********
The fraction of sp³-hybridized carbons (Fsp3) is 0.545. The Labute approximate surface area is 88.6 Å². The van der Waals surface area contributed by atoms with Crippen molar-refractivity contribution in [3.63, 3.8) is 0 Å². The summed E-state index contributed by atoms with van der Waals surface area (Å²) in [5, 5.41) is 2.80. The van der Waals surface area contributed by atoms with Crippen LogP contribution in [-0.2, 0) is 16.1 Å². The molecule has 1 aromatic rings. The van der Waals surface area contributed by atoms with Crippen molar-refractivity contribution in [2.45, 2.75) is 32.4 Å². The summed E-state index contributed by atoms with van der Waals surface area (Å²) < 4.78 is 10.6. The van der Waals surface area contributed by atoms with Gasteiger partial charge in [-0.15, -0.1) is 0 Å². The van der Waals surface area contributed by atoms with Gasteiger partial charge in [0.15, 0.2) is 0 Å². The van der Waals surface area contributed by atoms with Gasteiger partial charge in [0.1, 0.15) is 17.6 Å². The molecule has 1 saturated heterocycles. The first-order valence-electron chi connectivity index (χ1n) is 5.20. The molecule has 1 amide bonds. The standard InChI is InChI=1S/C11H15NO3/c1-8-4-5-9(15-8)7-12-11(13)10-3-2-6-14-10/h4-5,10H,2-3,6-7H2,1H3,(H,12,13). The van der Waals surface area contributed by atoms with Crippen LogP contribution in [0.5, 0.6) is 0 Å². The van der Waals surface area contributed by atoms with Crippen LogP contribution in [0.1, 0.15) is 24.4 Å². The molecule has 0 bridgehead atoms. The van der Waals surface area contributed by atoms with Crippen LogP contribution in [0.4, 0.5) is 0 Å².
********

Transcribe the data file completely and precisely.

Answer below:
The fraction of sp³-hybridized carbons (Fsp3) is 0.545. The Labute approximate surface area is 88.6 Å². The van der Waals surface area contributed by atoms with Crippen molar-refractivity contribution in [3.63, 3.8) is 0 Å². The summed E-state index contributed by atoms with van der Waals surface area (Å²) in [5, 5.41) is 2.80. The van der Waals surface area contributed by atoms with Crippen LogP contribution in [-0.2, 0) is 16.1 Å². The molecule has 1 aromatic rings. The van der Waals surface area contributed by atoms with Crippen molar-refractivity contribution in [2.45, 2.75) is 32.4 Å². The summed E-state index contributed by atoms with van der Waals surface area (Å²) < 4.78 is 10.6. The van der Waals surface area contributed by atoms with Gasteiger partial charge in [-0.15, -0.1) is 0 Å². The van der Waals surface area contributed by atoms with Gasteiger partial charge in [0.15, 0.2) is 0 Å². The van der Waals surface area contributed by atoms with Gasteiger partial charge in [0.1, 0.15) is 17.6 Å². The molecule has 1 saturated heterocycles. The first-order valence-electron chi connectivity index (χ1n) is 5.20. The molecule has 1 amide bonds. The standard InChI is InChI=1S/C11H15NO3/c1-8-4-5-9(15-8)7-12-11(13)10-3-2-6-14-10/h4-5,10H,2-3,6-7H2,1H3,(H,12,13). The van der Waals surface area contributed by atoms with Crippen LogP contribution in [0.5, 0.6) is 0 Å². The van der Waals surface area contributed by atoms with Crippen LogP contribution in [0.1, 0.15) is 24.4 Å². The molecule has 0 bridgehead atoms. The van der Waals surface area contributed by atoms with Crippen LogP contribution in [0.4, 0.5) is 0 Å².